Clustered Markets: You’ll find that shops selling similar goods are clustered in groups. For example, all the gold shops are clustered in Nathan Road in Kowloon. Sai Yeung Choi Street in Mong Kok is for audio and video equipment and Hollywood Road has many street stalls selling antiques. Ladies Street is one of the most famous shopping areas in Mong Kok, especially fashion enthusiasts. The clothes and leather goods here are trendy but inexpensive. 

There are many sights to see and enjoy in Hong Kong. We’ve listed a few of them here for you:
Ocean Park: Located in the south end of Hong Kong Island, the Ocean Park has the distinction of being a top theme park and aquarium in Southeast Asia. It’s also an excellent marine education center, which makes it a great place for families with children. The park is spread over an area of 170 acres. 
Victoria Harbor: Victoria Harbor is located between Hong Kong Island and Kowloon; it’s China’s largest harbor, bustling with all kinds of watercraft, from the historic Star Ferries to cruise liners, wooden fishing vessels and cargo ships at all hours. 
Disneyland Resort: Located on Lantau Island, this Disneyland Resort has the usual Mickey and Minnie Mouse and the fairytale castles and the rest, but there’s also an ode to Chinese culture in the monuments. 
Victoria Peak:  This is the best location for a great view of the lights over the city. Victoria Peak Tower, at the end of the Peak Tram ride, appears like a Chinese wok. Victoria Peak houses an exciting Peak Explorer Motion Simulator called the Odditorium. There are plenty of green terraces, restaurants and a Madame Tussauds Wax Museum also here. 
Wong Tai Sin Temple: Patterned after an ancient Chinese palace, this temple is an ode to Chinese culture. Do also check out the Man Mo Temple and Po Lin Monastery while you’re in Hong Kong. 

Rayna Tours organizes many tours and excursions in Hong Kong, each with special focus on cultural aspects and the vibrant life in the city. 

Half-day Hong Kong Island Tour: This tour takes you to see Victoria Peak, Aberdeen with Sampan, Repulse Bay, at the very heart of Hong Kong Island. 

One-day Buddha and Lantau Island Tour: This tour involves an exploration of Lantau Island, to check out its lovely beaches, fishing villages, the Giant Buddha and many elegant temples.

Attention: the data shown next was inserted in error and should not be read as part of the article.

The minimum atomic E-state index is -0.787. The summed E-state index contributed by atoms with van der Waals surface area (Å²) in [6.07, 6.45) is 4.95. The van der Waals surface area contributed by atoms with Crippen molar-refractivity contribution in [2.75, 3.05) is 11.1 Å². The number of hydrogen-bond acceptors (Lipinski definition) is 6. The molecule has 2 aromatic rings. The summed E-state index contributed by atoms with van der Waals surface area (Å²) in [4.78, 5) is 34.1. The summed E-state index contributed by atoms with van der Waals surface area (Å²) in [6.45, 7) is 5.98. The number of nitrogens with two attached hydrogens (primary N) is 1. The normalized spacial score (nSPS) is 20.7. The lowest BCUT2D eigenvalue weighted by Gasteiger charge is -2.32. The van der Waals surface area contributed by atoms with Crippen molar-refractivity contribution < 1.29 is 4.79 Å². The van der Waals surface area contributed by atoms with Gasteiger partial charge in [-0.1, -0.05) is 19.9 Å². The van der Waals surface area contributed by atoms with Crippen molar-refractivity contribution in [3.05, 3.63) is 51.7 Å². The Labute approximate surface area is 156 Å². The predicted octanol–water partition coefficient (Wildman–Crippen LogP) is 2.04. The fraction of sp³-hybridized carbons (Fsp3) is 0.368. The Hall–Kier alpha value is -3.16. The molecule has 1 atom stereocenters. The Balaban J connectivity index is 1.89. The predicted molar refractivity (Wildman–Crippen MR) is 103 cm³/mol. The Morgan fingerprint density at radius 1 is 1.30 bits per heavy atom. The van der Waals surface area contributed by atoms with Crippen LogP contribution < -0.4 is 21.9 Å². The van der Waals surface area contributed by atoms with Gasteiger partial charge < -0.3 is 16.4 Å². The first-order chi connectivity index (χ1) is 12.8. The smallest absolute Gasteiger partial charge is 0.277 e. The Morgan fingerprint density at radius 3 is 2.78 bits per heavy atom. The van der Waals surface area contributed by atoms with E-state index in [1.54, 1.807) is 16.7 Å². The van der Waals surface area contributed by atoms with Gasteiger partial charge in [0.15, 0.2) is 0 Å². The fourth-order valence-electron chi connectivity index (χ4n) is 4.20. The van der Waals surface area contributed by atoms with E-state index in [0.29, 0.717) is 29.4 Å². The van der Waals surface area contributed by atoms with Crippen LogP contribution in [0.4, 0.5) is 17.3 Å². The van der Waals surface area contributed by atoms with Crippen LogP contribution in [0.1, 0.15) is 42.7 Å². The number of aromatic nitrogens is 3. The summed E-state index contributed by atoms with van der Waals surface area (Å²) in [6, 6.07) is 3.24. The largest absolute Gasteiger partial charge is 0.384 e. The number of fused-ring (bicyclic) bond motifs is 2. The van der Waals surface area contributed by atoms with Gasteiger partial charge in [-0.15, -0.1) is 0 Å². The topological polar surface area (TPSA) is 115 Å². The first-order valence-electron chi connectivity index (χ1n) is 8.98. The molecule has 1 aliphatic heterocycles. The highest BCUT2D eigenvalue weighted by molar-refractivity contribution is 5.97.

One-Day Macau Tour from Hong Kong: Experience the charm of Macau, with visits to the ruins of St. Paul's, Monte Fortress and A-Ma Temple

One-Day Disneyland Tour Package: One full day at Disneyland to enjoy with your family and friends. All entry passes and fees will be taken care of, so you can enjoy a worry free time. 

Hong Kong family tour: Gear up for some fun and excitement at Disneyland and explore the cultural sights and the food scene with family at Hong Kong Island.

Food Tour: Join this tour to experience the vibrant food scene in Kowloon, whose restaurants and street stalls offer every imaginable cuisine in the world. 

Autumn is the best time to visit Hong Kong, from October to early December. It’s usually pleasantly clear and sunny during the day and cool at night. It’s perfect weather for outdoor activities or country walks, with just a few rainy days in a month.

Winters are dry and cold, and temperatures can plummet down to freezing at night. Strangely, winter is the best time to visit Hong Kong for shopping - from mid-December to February. The holiday season is afoot during winter, and the weather is pleasant and mild. You’ll need warm clothing for most days, but there’s no snow or frost in Hong Kong.

Note that August is the wettest month of the year, with rains falling four days out of seven. On the opposite side is January, the driest month of the year, when it rains only a few days in the entire month.